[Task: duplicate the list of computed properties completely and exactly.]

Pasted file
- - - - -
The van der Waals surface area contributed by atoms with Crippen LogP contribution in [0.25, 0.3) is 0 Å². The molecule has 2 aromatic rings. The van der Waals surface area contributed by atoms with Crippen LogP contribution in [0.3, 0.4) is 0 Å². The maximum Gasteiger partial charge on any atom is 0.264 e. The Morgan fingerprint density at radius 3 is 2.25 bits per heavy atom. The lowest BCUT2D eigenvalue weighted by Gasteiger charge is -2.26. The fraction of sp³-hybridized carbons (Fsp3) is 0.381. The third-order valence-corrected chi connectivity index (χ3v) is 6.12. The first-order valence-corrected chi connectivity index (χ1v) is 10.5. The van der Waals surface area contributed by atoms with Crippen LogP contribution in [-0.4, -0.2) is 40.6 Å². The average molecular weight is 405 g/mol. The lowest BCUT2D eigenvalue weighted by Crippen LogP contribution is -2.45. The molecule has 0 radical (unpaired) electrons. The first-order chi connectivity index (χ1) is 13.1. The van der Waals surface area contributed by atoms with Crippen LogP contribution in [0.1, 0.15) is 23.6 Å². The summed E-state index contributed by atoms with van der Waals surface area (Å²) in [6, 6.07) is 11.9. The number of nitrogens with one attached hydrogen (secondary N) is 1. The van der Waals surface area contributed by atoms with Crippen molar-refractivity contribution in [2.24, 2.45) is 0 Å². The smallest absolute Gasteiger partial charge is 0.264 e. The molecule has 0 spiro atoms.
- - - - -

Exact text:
The van der Waals surface area contributed by atoms with Crippen LogP contribution in [0.25, 0.3) is 0 Å². The molecule has 2 aromatic rings. The van der Waals surface area contributed by atoms with Crippen LogP contribution in [0.3, 0.4) is 0 Å². The maximum Gasteiger partial charge on any atom is 0.264 e. The Morgan fingerprint density at radius 3 is 2.25 bits per heavy atom. The lowest BCUT2D eigenvalue weighted by Gasteiger charge is -2.26. The fraction of sp³-hybridized carbons (Fsp3) is 0.381. The third-order valence-corrected chi connectivity index (χ3v) is 6.12. The first-order valence-corrected chi connectivity index (χ1v) is 10.5. The van der Waals surface area contributed by atoms with Crippen LogP contribution in [-0.4, -0.2) is 40.6 Å². The average molecular weight is 405 g/mol. The lowest BCUT2D eigenvalue weighted by Crippen LogP contribution is -2.45. The molecule has 0 radical (unpaired) electrons. The first-order chi connectivity index (χ1) is 13.1. The van der Waals surface area contributed by atoms with Crippen LogP contribution in [0.1, 0.15) is 23.6 Å². The summed E-state index contributed by atoms with van der Waals surface area (Å²) in [6, 6.07) is 11.9. The number of nitrogens with one attached hydrogen (secondary N) is 1. The van der Waals surface area contributed by atoms with Crippen molar-refractivity contribution in [2.24, 2.45) is 0 Å². The smallest absolute Gasteiger partial charge is 0.264 e. The molecule has 0 spiro atoms.